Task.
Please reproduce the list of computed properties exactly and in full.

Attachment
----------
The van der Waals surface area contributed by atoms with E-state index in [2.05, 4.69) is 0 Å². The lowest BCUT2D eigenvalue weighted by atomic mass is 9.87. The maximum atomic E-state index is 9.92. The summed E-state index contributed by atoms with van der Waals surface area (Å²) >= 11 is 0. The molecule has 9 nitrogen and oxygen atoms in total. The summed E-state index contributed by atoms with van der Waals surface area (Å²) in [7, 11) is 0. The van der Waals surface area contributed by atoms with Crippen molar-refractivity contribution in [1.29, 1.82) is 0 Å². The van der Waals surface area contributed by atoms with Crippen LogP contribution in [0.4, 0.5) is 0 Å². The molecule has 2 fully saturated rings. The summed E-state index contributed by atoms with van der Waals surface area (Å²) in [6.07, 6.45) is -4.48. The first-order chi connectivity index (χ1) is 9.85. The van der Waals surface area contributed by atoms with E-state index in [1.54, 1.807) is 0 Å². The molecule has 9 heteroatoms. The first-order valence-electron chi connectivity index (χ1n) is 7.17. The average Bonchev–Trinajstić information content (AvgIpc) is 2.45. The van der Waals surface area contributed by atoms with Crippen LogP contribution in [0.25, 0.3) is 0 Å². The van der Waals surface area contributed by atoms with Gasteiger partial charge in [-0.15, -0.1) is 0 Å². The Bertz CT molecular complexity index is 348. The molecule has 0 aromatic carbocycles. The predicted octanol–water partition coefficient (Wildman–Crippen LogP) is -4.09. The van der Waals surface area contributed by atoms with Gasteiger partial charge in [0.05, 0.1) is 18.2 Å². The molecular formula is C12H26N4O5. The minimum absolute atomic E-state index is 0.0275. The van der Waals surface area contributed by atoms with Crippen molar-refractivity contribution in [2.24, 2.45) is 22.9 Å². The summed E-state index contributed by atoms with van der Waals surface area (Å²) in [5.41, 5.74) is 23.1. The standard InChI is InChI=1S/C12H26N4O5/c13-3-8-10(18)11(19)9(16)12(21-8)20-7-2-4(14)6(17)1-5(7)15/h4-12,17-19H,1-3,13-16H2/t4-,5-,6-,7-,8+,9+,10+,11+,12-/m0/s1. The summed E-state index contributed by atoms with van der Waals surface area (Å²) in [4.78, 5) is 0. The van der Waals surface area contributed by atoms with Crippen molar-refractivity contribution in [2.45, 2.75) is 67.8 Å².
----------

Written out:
The van der Waals surface area contributed by atoms with E-state index in [2.05, 4.69) is 0 Å². The lowest BCUT2D eigenvalue weighted by atomic mass is 9.87. The maximum atomic E-state index is 9.92. The summed E-state index contributed by atoms with van der Waals surface area (Å²) >= 11 is 0. The molecule has 9 nitrogen and oxygen atoms in total. The summed E-state index contributed by atoms with van der Waals surface area (Å²) in [7, 11) is 0. The van der Waals surface area contributed by atoms with Crippen molar-refractivity contribution in [1.29, 1.82) is 0 Å². The van der Waals surface area contributed by atoms with Crippen LogP contribution in [0.4, 0.5) is 0 Å². The molecule has 2 fully saturated rings. The summed E-state index contributed by atoms with van der Waals surface area (Å²) in [6.07, 6.45) is -4.48. The first-order chi connectivity index (χ1) is 9.85. The van der Waals surface area contributed by atoms with E-state index in [1.54, 1.807) is 0 Å². The molecule has 9 heteroatoms. The first-order valence-electron chi connectivity index (χ1n) is 7.17. The average Bonchev–Trinajstić information content (AvgIpc) is 2.45. The van der Waals surface area contributed by atoms with Crippen LogP contribution in [0.25, 0.3) is 0 Å². The van der Waals surface area contributed by atoms with Gasteiger partial charge in [-0.15, -0.1) is 0 Å². The Bertz CT molecular complexity index is 348. The molecule has 0 aromatic carbocycles. The predicted octanol–water partition coefficient (Wildman–Crippen LogP) is -4.09. The van der Waals surface area contributed by atoms with Gasteiger partial charge in [0.05, 0.1) is 18.2 Å². The molecular formula is C12H26N4O5. The minimum absolute atomic E-state index is 0.0275. The van der Waals surface area contributed by atoms with Crippen molar-refractivity contribution in [2.24, 2.45) is 22.9 Å². The summed E-state index contributed by atoms with van der Waals surface area (Å²) in [5.41, 5.74) is 23.1. The standard InChI is InChI=1S/C12H26N4O5/c13-3-8-10(18)11(19)9(16)12(21-8)20-7-2-4(14)6(17)1-5(7)15/h4-12,17-19H,1-3,13-16H2/t4-,5-,6-,7-,8+,9+,10+,11+,12-/m0/s1. The summed E-state index contributed by atoms with van der Waals surface area (Å²) in [4.78, 5) is 0. The van der Waals surface area contributed by atoms with Crippen molar-refractivity contribution in [2.45, 2.75) is 67.8 Å².